Spirit of Hong Kong
Get more with myNEWS
A personalised news feed of stories that matter to you
Learn more
The five nominees (from left to right), Cissy Lu, Alex Yu, Francisca Lam, Dickson Yau, and Sana Khullar. Photo: Tory Ho

Innovative approach to education earns five teens a Spirit of Hong Kong Award nomination

  • Group part of Youth Leadership Team at Support! International Foundation
  • The five focused on making learning English easier and more accessible for less privileged children in the city

Young students in Hong Kong may not always respond well to traditional English teaching methods, but what if the language class they attended came in the form of fun activities designed by their peers?

Organisers of an educational programme based on youth leadership believe they have found an effective way to help less privileged pupils in the city improve their English.

Alex Yu, president of the Youth Leadership Team at Support! International Foundation, said the education classes he and four colleagues coordinate had benefited more than 1,000 primary and secondary students attending schools in various districts last year.

“The number of beneficiaries keeps increasing every year,” said the 17-year-old, who joined the NGO in 2016.

Alex Yu said schools had recommended the team’s programme to other schools. Photo: Tory Ho

The Year 12 Singapore International School student said his team had divided work among themselves and organised various things, such as selection of course instructors.

They reached out to local mainstream schools and offered participating partners their specially created programme, which comprised contextualised learning activities such as debate and journalism.

He said the curriculum, designed by his team based on their own experiences of learning at international schools, was popular with their partners.

“Our partner schools recommended us to other schools,” Yu said.

In addition to English teaching sessions, the youth group arranged community development events for students of all ages across the city.

Francisca Lam said the group wanted to inspire others like them. Photo: Tory Ho

The team has created opportunities for schoolchildren to meet business leaders, in the hope of inspiring the youth to learn from these role models.

Francisca Lam, who is responsible for the team’s programme operations at primary schools, said they hoped to empower young pupils to lead.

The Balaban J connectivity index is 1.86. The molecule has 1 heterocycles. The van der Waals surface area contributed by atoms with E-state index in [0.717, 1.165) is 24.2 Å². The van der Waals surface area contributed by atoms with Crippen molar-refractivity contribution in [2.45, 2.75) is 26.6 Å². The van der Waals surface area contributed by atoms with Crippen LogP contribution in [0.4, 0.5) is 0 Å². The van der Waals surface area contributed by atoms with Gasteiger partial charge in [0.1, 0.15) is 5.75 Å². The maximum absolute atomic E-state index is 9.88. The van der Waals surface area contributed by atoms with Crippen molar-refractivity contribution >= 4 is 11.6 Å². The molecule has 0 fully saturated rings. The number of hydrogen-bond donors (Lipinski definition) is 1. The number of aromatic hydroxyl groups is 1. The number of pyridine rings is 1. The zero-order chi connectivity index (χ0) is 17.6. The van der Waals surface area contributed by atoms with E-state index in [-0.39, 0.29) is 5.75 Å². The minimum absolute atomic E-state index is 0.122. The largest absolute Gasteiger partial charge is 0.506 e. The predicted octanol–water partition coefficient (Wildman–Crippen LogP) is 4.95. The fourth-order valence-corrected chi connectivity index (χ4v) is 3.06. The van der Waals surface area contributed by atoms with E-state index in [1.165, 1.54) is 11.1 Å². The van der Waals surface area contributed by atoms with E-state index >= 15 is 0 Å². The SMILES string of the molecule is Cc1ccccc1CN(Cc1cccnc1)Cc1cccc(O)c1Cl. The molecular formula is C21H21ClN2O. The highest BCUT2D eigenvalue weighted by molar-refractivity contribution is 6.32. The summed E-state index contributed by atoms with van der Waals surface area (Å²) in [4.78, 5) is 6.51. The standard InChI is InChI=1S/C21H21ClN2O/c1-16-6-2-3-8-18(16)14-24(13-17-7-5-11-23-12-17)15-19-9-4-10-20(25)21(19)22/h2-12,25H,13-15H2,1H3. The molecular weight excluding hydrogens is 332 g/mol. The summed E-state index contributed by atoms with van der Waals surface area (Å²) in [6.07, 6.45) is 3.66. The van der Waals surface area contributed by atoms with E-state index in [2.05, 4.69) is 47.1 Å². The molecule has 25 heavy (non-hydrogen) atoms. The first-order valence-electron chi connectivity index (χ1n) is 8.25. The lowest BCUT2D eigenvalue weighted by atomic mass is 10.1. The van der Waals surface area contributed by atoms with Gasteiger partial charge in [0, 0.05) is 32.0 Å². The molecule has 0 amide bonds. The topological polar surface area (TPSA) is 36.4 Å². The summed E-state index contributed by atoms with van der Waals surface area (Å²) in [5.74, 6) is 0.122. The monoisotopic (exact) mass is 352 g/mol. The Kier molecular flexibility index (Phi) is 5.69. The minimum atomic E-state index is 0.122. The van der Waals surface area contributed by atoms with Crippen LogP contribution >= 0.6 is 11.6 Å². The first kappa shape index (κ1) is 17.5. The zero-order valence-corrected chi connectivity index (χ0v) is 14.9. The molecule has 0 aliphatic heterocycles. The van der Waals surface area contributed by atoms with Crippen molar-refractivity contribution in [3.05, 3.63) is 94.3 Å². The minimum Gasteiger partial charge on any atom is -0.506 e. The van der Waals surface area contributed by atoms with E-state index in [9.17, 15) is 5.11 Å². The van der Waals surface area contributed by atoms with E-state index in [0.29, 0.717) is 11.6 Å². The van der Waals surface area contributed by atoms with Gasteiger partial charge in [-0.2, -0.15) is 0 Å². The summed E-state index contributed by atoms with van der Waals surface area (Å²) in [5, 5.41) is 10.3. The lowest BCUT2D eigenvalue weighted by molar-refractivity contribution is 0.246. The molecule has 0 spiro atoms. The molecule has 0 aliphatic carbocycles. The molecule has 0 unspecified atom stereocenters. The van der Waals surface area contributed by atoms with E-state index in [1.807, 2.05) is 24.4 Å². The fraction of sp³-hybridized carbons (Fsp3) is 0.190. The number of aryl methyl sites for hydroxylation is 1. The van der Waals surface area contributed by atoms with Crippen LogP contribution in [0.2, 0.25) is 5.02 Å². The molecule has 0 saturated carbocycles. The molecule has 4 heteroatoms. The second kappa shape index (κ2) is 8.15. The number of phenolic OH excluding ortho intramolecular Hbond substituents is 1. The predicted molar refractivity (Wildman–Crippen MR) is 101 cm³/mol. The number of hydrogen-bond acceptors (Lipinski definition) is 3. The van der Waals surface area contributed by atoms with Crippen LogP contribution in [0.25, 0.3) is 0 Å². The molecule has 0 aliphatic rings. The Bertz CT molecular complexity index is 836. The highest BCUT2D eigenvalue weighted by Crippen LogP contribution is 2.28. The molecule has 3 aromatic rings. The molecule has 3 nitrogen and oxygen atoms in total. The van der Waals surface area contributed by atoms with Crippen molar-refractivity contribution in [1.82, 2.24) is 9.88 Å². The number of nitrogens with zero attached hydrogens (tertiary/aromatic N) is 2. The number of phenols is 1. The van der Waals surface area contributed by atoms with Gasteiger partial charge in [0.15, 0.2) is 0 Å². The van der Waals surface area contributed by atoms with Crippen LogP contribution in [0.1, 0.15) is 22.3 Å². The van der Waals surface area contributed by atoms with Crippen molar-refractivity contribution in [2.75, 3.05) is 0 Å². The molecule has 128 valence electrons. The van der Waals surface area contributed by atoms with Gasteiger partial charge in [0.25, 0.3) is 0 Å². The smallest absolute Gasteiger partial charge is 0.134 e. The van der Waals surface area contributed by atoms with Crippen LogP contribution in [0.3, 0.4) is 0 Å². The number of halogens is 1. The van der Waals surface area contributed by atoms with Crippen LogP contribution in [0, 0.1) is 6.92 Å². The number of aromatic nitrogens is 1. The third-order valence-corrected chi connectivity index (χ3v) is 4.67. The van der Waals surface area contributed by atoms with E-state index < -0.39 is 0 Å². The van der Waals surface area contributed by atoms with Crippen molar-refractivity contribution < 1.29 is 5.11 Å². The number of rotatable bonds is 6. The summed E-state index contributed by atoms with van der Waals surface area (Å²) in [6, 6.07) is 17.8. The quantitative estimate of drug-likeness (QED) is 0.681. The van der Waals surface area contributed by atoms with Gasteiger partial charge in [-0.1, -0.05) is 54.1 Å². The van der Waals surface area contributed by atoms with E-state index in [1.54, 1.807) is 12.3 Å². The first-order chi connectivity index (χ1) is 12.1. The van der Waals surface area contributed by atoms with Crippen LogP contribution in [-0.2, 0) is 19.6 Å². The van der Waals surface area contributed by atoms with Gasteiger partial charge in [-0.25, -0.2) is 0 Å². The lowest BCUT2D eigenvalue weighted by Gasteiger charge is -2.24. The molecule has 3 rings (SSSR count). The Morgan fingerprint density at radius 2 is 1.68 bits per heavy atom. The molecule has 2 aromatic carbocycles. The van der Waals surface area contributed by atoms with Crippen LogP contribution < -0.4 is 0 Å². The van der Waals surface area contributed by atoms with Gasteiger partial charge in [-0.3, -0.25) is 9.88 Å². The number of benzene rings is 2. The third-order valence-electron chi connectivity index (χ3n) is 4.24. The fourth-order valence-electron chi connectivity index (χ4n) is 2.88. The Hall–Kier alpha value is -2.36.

“We want to give them the confidence and power to start up their own NGOs or student clubs,” said the 17-year-old Chinese International School student.

Their efforts to help young people earned the group of five a nomination for a Spirit of Hong Kong Award.

The annual awards, co-organised by the South China Morning Post and property developer Sino Group, honour remarkable people whose work may not come to public notice.
Sana Khullar said the five international school students had different backgrounds to local pupils. Photo: Tory Ho

The youth team was recommended by Support! International Foundation for this year’s Spirit of Youth Award, which recognises young people who show commitment to the community.

Sana Khullar, who is responsible for the team’s programme operations at secondary schools, said the group of five, who are all international school students, would not pretend they knew everything about the needs of local students.

“Our backgrounds are very different, but we have worked closely with teachers at partner schools,” the 18-year-old said.

“We would go to the teachers first to understand their curriculums before we started introducing ours.”

Cissy Lu, who attends the South Island School, believed their work had benefited many less privileged people in the community by giving them hope.

“What we are doing is not only about helping the kids from low-income families, it is also impacting on their families,” the 18-year-old said.

Dickson Yau, who attends Canadian International School, said he was impressed by volunteers’ strong support for the foundation’s charity work.

“All of us share one same common goal of giving back to the community,” the 18-year-old said.